Red Hat CEO Jim Whitehurst said that the value in virtualization from Red Hat's perspective is less around server consolidation and more about what new functionality or architectures virtualization can enable. Could you elaborate on this a little more?

Server consolidation is one case use for virtualization, and unfortunately when virtualization came out everybody sort of pounded on the server consolidation thing. Server consolidation certainly is a use case, but there are other very important use cases: with the ability to split the hardware layer from the layer that interacts with the ISVs you now can run multiple versions of a particular operating system on one set of hardware. So if you're not ready to move an application from one version to the other you can run it right next to the new version of the operating system, and not have to spread out your applications and buy new boxes while you migrate those applications. That is an important use case. We also think high availability in fail-over is a very important application.

One of the next big things coming is the virtual desktop; the ability to have a very, very inexpensive Linux thin client on the desktop with the ability to serve a Windows OS or a Linux OS from a remote server back in the data center to desktops scattered around the enterprise. We think that's a huge use case that solves a lot of management and scalability problems.

So we think server consolidation is a use case but there are many other use cases out there that we've just started to scratch the surface on. And as I said not to mention the cloud computing that you hear so much about - that is probably the biggest use case for virtualization.

Rather than following Microsoft and others in building its own infrastructure to host its software, Red Hat is using Amazons EC2. Can you tell me about the company's approach to cloud computing?

Our position, or what cloud computing means to us, is you will see at least three kinds of networks: private networks as an enterprise may have today where they control all the resources on the network; semi-private networks where you may have a data center where resources are shared with a trusted partner or a series of trusted partners; and a public network such as Amazon EC2. We think that customers will want to run any combination or permutation of those three, and they will want to be able to manage it as they have all the resources in front of them - the ability to spin up, spin down, provision, monitor etc - all those resources as they are in front of them even if they are in the public network. So that's how we think its going to happen, we think there will be lots of public networks out there.

The path that Microsoft looks like they are going down, I can't tell for sure, but the path it looks like they are going down is similar to what they do with their operating systems and applications. You could play in that game but you'll be locked into their cost, their pricing and their terms. Whereas what we're doing is we want to enable enterprises as well as other people that are running these public networks, we want to be able to enable them with the software to be able to work within that structure. That's where open interfaces and open source comes in as I think there will be many, many types of these networks. You shouldn't care where you're getting the service from, you should just care that you can work within that service and you can't do that in a proprietary closed way. It has to be open source.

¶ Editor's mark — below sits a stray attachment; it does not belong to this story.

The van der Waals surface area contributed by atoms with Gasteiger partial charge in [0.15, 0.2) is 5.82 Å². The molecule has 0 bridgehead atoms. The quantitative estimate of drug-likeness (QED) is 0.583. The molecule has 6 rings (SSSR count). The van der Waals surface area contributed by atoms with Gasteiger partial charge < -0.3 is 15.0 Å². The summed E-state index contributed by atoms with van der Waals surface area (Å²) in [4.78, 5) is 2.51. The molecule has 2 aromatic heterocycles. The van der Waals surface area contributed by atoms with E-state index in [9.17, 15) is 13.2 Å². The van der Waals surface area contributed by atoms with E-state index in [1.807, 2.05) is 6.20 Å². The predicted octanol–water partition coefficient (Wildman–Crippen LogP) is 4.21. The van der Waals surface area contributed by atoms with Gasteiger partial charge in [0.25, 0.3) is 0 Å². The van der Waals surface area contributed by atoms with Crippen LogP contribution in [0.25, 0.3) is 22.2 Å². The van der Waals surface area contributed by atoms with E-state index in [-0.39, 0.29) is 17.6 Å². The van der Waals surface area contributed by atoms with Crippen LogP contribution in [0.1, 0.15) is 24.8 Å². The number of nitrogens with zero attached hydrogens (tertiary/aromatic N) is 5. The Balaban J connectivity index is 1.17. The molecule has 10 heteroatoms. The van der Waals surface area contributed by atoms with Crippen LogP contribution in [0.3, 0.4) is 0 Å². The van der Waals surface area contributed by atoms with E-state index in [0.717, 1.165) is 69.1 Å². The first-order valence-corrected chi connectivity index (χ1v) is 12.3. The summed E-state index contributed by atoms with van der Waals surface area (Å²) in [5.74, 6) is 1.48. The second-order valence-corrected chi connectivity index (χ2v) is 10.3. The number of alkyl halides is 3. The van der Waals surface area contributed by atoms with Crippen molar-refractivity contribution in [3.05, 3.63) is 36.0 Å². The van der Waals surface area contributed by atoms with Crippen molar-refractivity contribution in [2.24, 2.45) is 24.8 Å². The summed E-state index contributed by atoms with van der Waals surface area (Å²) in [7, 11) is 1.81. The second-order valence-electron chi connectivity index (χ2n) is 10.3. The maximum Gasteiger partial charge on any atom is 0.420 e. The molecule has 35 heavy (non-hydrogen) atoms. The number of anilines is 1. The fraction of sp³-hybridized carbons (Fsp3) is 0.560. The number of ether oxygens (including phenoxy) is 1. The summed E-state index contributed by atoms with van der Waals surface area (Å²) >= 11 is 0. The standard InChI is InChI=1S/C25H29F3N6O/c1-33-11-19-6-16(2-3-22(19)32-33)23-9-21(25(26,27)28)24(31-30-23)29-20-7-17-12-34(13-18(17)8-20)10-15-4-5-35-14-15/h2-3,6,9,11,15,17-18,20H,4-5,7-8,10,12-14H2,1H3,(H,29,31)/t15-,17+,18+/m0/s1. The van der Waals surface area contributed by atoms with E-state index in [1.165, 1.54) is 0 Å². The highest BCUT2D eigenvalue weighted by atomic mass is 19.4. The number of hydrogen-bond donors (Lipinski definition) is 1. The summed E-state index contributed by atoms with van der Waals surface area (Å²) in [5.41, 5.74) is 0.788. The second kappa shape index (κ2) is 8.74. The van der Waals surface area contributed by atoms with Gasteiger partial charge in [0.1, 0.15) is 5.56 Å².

I think that's also one of the reasons why you're seeing so much in infrastructure software being done from an open source perspective. Our goal is not to see ourselves as just a Linux vendor - that's certainly important and where we cut our teeth - but we see ourselves as pushing open source into viable commercial solutions across the entire infrastructure.

At the LinuxWorld conference in the US last week IBM said it has reconfigured its Lotus Foundations software to preload on Linux distributions like Red Hat, Ubuntu and Novell's Suse Linux. Do you expect this to result in more businesses switching to Linux?

I think what you're seeing there is people running on Linux and not knowing it. If you're a Lotus user what you really care about is getting to your Lotus application and not what is underneath. So here's a way for IBM to serve that customer constituency while at the same time taking advantage of all the advantages of Linux underneath: the reliance, performance, security and stability advantages. So I think that move is in some respects more about giving the system administrators in Lotus environments all the advantages of Linux and open source while giving their customer base the advantages of applications such as Lotus which is what they are looking for. It opens up a whole new wave of adoption.